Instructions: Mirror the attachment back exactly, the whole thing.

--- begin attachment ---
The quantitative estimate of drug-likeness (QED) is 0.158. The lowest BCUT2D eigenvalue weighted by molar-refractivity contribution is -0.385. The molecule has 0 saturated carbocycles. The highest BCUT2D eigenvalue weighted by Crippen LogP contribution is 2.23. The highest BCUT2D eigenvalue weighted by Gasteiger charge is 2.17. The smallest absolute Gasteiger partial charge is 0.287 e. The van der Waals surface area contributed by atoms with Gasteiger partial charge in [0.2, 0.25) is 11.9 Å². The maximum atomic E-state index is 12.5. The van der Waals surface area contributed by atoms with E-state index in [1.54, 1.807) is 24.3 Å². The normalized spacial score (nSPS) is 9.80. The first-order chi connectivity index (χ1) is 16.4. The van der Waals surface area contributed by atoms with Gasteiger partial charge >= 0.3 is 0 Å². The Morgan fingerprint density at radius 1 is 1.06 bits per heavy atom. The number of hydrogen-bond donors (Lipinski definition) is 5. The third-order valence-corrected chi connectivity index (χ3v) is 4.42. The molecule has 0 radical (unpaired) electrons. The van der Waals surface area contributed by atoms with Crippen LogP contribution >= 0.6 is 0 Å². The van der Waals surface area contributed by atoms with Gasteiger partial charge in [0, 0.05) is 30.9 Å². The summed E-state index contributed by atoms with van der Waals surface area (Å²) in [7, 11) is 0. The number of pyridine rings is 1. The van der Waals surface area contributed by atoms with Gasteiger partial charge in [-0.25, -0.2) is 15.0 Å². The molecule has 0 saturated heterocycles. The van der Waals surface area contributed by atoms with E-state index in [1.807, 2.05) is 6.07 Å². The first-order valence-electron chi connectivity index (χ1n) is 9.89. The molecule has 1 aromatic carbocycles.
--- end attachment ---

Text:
The quantitative estimate of drug-likeness (QED) is 0.158. The lowest BCUT2D eigenvalue weighted by molar-refractivity contribution is -0.385. The molecule has 0 saturated carbocycles. The highest BCUT2D eigenvalue weighted by Crippen LogP contribution is 2.23. The highest BCUT2D eigenvalue weighted by Gasteiger charge is 2.17. The smallest absolute Gasteiger partial charge is 0.287 e. The van der Waals surface area contributed by atoms with Gasteiger partial charge in [0.2, 0.25) is 11.9 Å². The maximum atomic E-state index is 12.5. The van der Waals surface area contributed by atoms with E-state index in [1.54, 1.807) is 24.3 Å². The normalized spacial score (nSPS) is 9.80. The first-order chi connectivity index (χ1) is 16.4. The van der Waals surface area contributed by atoms with Gasteiger partial charge >= 0.3 is 0 Å². The Morgan fingerprint density at radius 1 is 1.06 bits per heavy atom. The number of hydrogen-bond donors (Lipinski definition) is 5. The third-order valence-corrected chi connectivity index (χ3v) is 4.42. The molecule has 0 radical (unpaired) electrons. The van der Waals surface area contributed by atoms with Crippen LogP contribution >= 0.6 is 0 Å². The van der Waals surface area contributed by atoms with Gasteiger partial charge in [0, 0.05) is 30.9 Å². The summed E-state index contributed by atoms with van der Waals surface area (Å²) in [7, 11) is 0. The number of pyridine rings is 1. The van der Waals surface area contributed by atoms with Gasteiger partial charge in [-0.25, -0.2) is 15.0 Å². The molecule has 0 saturated heterocycles. The van der Waals surface area contributed by atoms with E-state index in [1.807, 2.05) is 6.07 Å². The first-order valence-electron chi connectivity index (χ1n) is 9.89. The molecule has 1 aromatic carbocycles.